22-huffman - CSE 143 Lecture 22 Huffman slides created by...

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1 CSE 143 Lecture 22 Huffman slides created by Ethan Apter http://www.cs.washington.edu/143/ 2 Huffman Tree • For your next assignment, you’ll create a “Huffman tree” • Huffman trees are used for file compression file compression: making files smaller • for example, WinZip makes zip files • Huffman trees allow us to implement a relatively simple form of file compression – Huffman trees are essentially just binary trees – it’s not as good as WinZip, but it’s a whole lot easier! • Specifically, we’re going to compress text files
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2 3 ASCII • Characters in a text file are all encoded by bits bit : the smallest piece of information on a computer (“zero” or “one”) – your computer automatically converts the bits into the characters you expect to see • Normally, all characters are encoded by the same number of bits – this makes it easy to find the boundaries between characters • One character encoding is the American Standard Code for Information Interchange – better known as ASCII 4 ASCII Table
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3 5 ASCII • The original version of ASCII had 128 characters – this fit perfectly into 7 bits (2 7 = 128) • But the standard data size is 8 bits (i.e. a byte) – original ASCII used the 8 th bit as a “parity” (odd or even) bit – ...which didn’t work out very well • Eventually, 128 characters wasn’t enough – Extended ASCII has 256 characters • this fits perfectly into 8 bits (2 8 = 256) • can represent 00000000 to 11111111 (binary) • can represent 0 to 255 (decimal) 6 Extended ASCII Table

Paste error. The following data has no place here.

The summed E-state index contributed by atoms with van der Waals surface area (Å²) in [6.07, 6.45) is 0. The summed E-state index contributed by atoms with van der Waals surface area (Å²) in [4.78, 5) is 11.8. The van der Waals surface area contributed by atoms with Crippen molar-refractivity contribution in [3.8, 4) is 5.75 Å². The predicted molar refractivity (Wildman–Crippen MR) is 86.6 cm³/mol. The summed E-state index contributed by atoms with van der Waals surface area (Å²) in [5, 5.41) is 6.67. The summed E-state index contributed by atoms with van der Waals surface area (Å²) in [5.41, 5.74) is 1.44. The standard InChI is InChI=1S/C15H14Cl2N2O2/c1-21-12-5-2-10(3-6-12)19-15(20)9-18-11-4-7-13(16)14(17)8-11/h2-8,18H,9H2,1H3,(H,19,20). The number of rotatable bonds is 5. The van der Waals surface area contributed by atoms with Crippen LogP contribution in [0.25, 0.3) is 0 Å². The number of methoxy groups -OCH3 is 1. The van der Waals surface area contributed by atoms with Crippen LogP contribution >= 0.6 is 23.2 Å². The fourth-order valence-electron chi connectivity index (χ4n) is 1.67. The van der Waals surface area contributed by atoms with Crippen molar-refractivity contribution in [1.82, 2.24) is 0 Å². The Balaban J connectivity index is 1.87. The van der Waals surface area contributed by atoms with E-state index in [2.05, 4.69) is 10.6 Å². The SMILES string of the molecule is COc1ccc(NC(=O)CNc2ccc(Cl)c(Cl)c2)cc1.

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4 7 Text Files • In simple text files, each byte (8 bits) represents a single character • If we want to compress the file, we have to do better – otherwise, we won’t improve the old file • What if different characters are represented by different numbers of bits? – characters that appear frequently will require fewer bits – characters that appear infrequently will require more bits • The Huffman algorithm finds an ideal variable-length way of encoding the characters for a specific file 8 Huffman Algorithm • The Huffman algorithm creates a Huffman tree • This tree represents the variable-length character encoding • In a Huffman tree, the left and right children each represent a single bit of information – going left is a bit of value zero – going right is a bit of value one • But how do we create the Huffman tree?
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5 9 Creating a Huffman Tree • First, we have to know how frequently each character occurs in the file • Then, we construct a leaf node for every character that occurs at least once (i.e. has non-zero frequency) – we don’t care about letters that never occur, because we won’t
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22-huffman - CSE 143 Lecture 22 Huffman slides created by...

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